January 26, 2011

Police Intervention and the Homeless Issue

I was recently asked to share my views for an out of town newspaper article about the value of social service engagement in contrast to police intervention tactics. This made me really think from the police officer's view about how he or she must feel when dealing with the impacts of homelessness in their city. So I offer my thoughts...perhaps not what you would expect from someone running a "social service" type agency. I'd be interested in your thoughts on the matter.

It’s a trust thing.

How many times have we collectively, as a nation of homeless service providers, made promises that we are going to end homelessness? We are great at issuing intentions but when it comes to delivery on those intentions we haven’t done a very good job, have we? As a collective body, we can come up with a million excuses, some of them very legit that help to explain why, but what I am simply saying is that we’ve issued promise after promise to end homelessness and time after time we’ve failed to deliver on that promise. And we rarely admit it. We just go on to the next plan and the next one and the next… That is a really bad business model. The result is that we as a nation of homeless service providers have conditioned the public to believe that despite what we say, that homelessness can’t really be solved, that it will never really end.

The good news is that every day I see more evidence that shows me that there are some leaders out there in the fight to defeat homelessness who are abandoning the old battle plans that have failed us as a people, failed our communities and failed our neighbor - the neighbor that we call “the homeless”. These failed battle plans; the “containment system” of managing the impacts of homelessness through shelters, soup kitchens, free housing (Housing First designs) and servicing the homeless are being shredded and replaced with bold new thinking and audacious new strategies primarily fixed around the transformational housing model like what Solutions for Change has adapted. It’s not happening fast enough, but it is happening and it is mainly occurring through these almost rogue like social entrepreneurial insurgency operators who are daring to move people around outrageous visions and models (oh my) of actually solving homelessness.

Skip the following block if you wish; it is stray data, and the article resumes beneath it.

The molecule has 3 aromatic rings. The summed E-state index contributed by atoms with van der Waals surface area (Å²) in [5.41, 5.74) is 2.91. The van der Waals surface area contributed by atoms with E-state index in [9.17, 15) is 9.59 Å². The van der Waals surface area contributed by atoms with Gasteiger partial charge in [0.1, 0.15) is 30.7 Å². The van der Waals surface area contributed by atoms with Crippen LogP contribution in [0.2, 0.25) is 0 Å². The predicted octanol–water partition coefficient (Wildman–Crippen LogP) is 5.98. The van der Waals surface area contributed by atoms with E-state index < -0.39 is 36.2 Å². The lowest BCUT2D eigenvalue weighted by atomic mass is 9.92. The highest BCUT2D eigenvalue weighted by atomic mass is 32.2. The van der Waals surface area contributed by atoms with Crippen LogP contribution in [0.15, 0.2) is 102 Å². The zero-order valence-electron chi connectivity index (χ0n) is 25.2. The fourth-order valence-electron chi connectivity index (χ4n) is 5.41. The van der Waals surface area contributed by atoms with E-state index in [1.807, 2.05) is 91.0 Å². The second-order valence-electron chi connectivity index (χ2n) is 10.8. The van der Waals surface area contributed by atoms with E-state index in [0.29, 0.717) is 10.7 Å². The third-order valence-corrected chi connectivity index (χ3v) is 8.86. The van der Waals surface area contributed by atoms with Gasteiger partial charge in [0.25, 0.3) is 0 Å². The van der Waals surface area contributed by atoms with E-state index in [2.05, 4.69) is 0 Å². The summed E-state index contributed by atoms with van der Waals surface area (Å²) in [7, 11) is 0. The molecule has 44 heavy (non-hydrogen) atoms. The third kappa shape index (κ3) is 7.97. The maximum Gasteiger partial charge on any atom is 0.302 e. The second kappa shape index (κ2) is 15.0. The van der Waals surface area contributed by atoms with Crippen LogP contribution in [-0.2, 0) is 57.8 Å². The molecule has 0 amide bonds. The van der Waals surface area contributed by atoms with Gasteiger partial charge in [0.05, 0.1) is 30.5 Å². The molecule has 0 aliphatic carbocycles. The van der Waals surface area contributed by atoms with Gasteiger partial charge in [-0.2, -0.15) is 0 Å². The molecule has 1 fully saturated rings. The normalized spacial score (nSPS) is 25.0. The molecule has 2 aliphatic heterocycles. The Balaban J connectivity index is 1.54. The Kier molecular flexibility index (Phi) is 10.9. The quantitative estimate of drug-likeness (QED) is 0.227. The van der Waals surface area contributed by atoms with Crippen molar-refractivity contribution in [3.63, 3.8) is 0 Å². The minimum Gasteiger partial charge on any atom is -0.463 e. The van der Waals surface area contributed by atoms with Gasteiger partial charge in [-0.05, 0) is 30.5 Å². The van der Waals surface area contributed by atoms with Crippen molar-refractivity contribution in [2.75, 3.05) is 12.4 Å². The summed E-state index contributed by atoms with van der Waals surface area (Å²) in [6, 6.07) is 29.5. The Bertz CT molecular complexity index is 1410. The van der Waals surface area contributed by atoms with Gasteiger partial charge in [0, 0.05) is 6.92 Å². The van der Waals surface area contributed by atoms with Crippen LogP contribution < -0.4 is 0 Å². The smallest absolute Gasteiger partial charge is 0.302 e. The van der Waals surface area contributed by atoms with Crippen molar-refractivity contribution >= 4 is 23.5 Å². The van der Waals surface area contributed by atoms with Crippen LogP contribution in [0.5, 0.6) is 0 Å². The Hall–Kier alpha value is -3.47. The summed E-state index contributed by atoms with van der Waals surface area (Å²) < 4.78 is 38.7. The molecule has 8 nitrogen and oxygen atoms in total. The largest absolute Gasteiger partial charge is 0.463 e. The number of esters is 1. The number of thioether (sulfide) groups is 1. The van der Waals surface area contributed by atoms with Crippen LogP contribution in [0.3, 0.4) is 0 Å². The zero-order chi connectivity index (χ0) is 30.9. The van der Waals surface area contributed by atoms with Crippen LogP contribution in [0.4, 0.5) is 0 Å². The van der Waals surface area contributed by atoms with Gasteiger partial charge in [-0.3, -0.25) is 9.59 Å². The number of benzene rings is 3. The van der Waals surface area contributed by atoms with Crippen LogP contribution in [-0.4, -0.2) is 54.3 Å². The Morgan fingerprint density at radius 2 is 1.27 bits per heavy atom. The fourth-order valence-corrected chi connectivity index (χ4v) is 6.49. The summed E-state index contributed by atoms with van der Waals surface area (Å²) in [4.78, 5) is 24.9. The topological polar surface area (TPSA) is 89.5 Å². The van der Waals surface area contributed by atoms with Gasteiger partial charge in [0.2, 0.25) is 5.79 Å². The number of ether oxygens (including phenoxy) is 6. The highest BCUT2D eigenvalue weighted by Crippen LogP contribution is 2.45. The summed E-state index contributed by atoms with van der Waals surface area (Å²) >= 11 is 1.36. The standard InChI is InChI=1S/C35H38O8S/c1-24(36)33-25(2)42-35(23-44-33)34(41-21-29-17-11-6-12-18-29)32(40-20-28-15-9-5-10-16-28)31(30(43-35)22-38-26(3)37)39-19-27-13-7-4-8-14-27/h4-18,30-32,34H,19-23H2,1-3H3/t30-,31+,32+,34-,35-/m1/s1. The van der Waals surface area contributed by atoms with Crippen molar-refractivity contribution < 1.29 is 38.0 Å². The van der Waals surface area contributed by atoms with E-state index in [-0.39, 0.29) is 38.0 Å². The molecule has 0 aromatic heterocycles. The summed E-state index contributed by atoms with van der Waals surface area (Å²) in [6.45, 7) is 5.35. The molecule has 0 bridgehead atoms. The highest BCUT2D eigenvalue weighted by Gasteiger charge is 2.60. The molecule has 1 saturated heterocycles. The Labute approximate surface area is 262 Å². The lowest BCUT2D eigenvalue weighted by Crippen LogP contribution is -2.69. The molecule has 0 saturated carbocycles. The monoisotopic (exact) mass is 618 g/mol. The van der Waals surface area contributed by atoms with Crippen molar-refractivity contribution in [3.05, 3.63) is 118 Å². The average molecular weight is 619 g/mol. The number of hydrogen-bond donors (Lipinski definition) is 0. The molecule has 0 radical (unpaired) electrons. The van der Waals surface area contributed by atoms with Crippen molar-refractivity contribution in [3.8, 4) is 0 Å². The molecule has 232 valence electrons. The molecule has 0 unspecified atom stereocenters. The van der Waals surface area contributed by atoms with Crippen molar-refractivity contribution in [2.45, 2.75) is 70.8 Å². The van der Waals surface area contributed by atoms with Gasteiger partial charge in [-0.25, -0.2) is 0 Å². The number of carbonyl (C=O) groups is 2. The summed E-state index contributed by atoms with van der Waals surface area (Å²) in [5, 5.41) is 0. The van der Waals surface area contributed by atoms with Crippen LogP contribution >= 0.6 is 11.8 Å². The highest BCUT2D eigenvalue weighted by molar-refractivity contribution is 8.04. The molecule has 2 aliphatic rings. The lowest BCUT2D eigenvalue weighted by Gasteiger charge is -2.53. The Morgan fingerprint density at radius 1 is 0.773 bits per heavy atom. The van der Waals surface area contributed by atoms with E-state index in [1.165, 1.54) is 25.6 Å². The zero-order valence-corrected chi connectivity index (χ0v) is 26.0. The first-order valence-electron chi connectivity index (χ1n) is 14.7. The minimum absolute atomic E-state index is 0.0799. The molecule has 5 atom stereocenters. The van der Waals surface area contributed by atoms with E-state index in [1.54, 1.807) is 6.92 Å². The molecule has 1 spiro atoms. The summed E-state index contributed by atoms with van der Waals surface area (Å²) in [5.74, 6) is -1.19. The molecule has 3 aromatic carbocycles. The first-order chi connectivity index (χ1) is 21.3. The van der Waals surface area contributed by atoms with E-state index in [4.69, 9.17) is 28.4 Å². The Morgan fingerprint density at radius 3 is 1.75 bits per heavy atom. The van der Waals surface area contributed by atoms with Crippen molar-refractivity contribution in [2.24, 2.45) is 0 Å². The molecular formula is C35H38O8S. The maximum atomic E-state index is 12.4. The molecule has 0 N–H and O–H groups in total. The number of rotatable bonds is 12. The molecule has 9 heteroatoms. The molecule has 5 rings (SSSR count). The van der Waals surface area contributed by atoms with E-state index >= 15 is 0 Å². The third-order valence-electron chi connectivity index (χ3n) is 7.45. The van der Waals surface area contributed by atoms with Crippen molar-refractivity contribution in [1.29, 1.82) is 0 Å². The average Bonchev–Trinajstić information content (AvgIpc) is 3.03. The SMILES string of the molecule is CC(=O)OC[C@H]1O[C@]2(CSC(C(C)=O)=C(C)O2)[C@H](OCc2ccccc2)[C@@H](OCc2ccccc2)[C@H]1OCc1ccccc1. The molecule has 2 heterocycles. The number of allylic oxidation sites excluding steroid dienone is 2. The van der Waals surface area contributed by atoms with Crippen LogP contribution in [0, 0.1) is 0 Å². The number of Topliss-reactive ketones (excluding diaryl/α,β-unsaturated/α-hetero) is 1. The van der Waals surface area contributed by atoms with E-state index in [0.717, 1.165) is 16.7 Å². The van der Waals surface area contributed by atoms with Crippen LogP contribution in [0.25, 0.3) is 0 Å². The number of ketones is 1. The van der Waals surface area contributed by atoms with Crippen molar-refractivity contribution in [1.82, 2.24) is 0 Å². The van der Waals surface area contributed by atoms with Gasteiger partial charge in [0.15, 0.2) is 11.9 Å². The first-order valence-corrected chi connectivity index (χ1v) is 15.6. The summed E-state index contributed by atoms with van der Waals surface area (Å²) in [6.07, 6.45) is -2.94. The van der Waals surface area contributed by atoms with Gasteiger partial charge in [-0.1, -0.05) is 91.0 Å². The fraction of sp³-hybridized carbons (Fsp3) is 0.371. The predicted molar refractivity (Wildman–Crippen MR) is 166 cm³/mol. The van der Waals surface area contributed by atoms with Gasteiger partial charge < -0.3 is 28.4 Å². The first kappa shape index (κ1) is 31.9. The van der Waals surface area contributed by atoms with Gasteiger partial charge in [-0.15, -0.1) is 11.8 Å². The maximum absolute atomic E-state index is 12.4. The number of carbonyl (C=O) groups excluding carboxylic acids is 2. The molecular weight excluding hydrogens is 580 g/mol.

Recovering from decades of executing a failed battle plan is going to take time. As it is now when I say that we are solving homelessness to the police officer, the elected official or the churchgoer, among many others, it’s like I can hear them say to themselves, “yeah right, here we go again, I’ve heard this one before”. As someone on the front lines battling the impacts of homelessness I know that it’s up to me to deliver on promise. Do I like it when the police officer intervenes into a homeless situation using law enforcement as their primary option? No I don’t because I know that there are so many other effective ways to deal with the greater underlying causative factors of the problem. But I can understand it. I understand it because for decades we’ve said to the cop wait a sec, I’ve got this one. Only to watch the impacts of homelessness on communities explode in the cops face.

It’s going to take time to gain the trust of the police officer, the elected official, the faith community and with the public in general. If our national leaders insist on making promises like “ending homelessness” then I’d recommend that they find a way to deliver on that promise pronto because their words mean very little to the cop, the elected official or the churchgoers at this point in time. Make promises that we can keep, and watch our relationship with law enforcement and other community partners take a huge turn for the better.

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